Central America Theater

Nicaragua: yes to Iran; no to IMF

Iran's Foreign Minister Manouchehr Mottaki, on a tour of Latin America, stopped in Nicaragua April 23, where President Daniel Ortega expressed his support for Tehran's nuclear program. "All countries should be allowed to access peaceful nuclear technology and this right is not just for some countries," Ortega said. "What my country is against is using nuclear energy for military purposes, like the atomic bombings of Hiroshima and Nagasaki in World War II." Without explicitly saying that the phrase came from Ortega, Iran's Press TV said the Nicaraguan leader called for lifting the state of "nuclear apartheid." (Press TV, April 23)

Honduras: campesino ecologists under threat

Tierramérica reports [April 21] that grassroots organizations in the department of Olancho, Honduras, are fighting both for the enforcement of a partial ban decreed to stop illegal logging, as well as justice punishment of the assassins of two Honduran environmentalists on December 20, 2006. Six environmentalists have been killed in the Olancho region since 1998, and more than half of the original 2.5 million hectares of forested land has been cut.

Nicaragua tilts to Venezuela —and away from PPP

Petroleos de Nicaragua (Petronic) has announced construction of an oil refinery in the Central American nation, with aid from Venezuela as part of Hugo Chavez's proposed Bolivarian Alternative for the Americas (ALBA). Work is to begin on the "Sandino-Bolivar" refinery by June, when Chavez is slated to visit Nicaragua. Petronic director Francisco Lopez said that besides satisfying Nicaragua's annual demand of 10 million barrels, the refinery will supply fuel to other countries of the isthmus from Guatemala to Panama. Lopez said the project is unprecedented in Central America, comparable only to the Panama Canal in magnitude. (Prensa Latina, Cuba; El Universal, Caracas, April 16)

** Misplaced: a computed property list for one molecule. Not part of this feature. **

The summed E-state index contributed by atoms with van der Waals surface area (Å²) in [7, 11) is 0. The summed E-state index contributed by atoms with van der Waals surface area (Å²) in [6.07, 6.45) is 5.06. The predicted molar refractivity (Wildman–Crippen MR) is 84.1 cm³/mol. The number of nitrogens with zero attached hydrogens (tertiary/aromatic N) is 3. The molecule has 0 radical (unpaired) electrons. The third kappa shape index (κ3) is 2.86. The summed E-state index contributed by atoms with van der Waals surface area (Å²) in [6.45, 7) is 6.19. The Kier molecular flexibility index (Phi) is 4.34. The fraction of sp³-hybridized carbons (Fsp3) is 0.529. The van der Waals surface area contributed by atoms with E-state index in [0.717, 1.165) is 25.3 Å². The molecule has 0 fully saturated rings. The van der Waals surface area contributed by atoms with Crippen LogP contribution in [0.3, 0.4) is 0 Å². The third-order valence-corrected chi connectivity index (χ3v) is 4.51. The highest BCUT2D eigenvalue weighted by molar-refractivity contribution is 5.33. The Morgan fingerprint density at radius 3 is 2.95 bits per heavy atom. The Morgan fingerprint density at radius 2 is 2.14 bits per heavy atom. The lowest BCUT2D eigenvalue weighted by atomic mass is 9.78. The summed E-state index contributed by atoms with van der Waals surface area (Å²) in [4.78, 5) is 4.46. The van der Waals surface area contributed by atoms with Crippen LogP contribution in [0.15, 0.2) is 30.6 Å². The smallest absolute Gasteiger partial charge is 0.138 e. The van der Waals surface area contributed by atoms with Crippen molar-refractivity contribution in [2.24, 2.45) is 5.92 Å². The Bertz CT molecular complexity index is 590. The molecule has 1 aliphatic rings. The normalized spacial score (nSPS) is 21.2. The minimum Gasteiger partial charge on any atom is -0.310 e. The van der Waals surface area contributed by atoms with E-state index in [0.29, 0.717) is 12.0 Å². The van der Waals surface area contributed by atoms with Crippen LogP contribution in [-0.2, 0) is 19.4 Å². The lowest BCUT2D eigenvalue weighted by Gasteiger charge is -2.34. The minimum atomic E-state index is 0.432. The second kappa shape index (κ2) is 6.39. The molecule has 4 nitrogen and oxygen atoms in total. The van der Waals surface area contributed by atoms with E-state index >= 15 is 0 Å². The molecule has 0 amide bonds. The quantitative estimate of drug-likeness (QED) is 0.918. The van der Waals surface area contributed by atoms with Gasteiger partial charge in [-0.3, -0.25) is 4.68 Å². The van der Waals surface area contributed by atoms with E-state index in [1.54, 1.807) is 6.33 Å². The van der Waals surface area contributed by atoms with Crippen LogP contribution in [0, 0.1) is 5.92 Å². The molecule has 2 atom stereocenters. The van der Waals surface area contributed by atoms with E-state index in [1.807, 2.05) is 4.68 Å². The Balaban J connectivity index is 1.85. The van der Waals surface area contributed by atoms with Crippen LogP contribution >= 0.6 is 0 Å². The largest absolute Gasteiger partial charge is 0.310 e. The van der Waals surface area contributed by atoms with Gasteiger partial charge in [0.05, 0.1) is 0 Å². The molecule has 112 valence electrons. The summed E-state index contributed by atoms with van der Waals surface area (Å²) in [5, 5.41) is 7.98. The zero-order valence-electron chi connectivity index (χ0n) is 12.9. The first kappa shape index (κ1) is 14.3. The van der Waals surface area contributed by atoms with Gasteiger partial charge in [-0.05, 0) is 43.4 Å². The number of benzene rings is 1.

from Weekly News Update on the Americas:

Guatemala: Three Salvadoran Reps Murdered; Accused Killers Follow Them to Grave

Three Salvadoran legislative deputies to the Central American Parliament (PARLACEN) were murdered along with their driver on the afternoon of Feb. 19 as they were visiting Guatemala to attend a session of the parliament. Assailants followed them in vehicles to a place about 36 km from Guatemala City, killed them and set their van on fire—although there was evidence that some of the victims may have been alive when the fire was set.

Guatemala: Maya priests to purify sacred site after Bush visit

From AP, March 9:

GUATEMALA CITY -- Mayan priests will purify a sacred archaeological site to eliminate "bad spirits" after President Bush visits next week, an official with close ties to the group said Thursday.

Guatemala: Rigoberta Menchu announces presidential bid

1992 Nobel Peace Prize winner Rigoberta Menchu, a defender of Guatemala's Maya people during the genocide of the late 1970s and '80s, will run in the nation's September presidential election with the Juntos por Guatemala (Together for Guatemala) party and Winaq, a new coalition of indigenous leaders. If elected, she will be Latin America's first indigenous woman head-of-state.


Security Forces Burn Peasant Settlements for Canadian Nickel Firm

by Bill Weinberg, Indian Country Today

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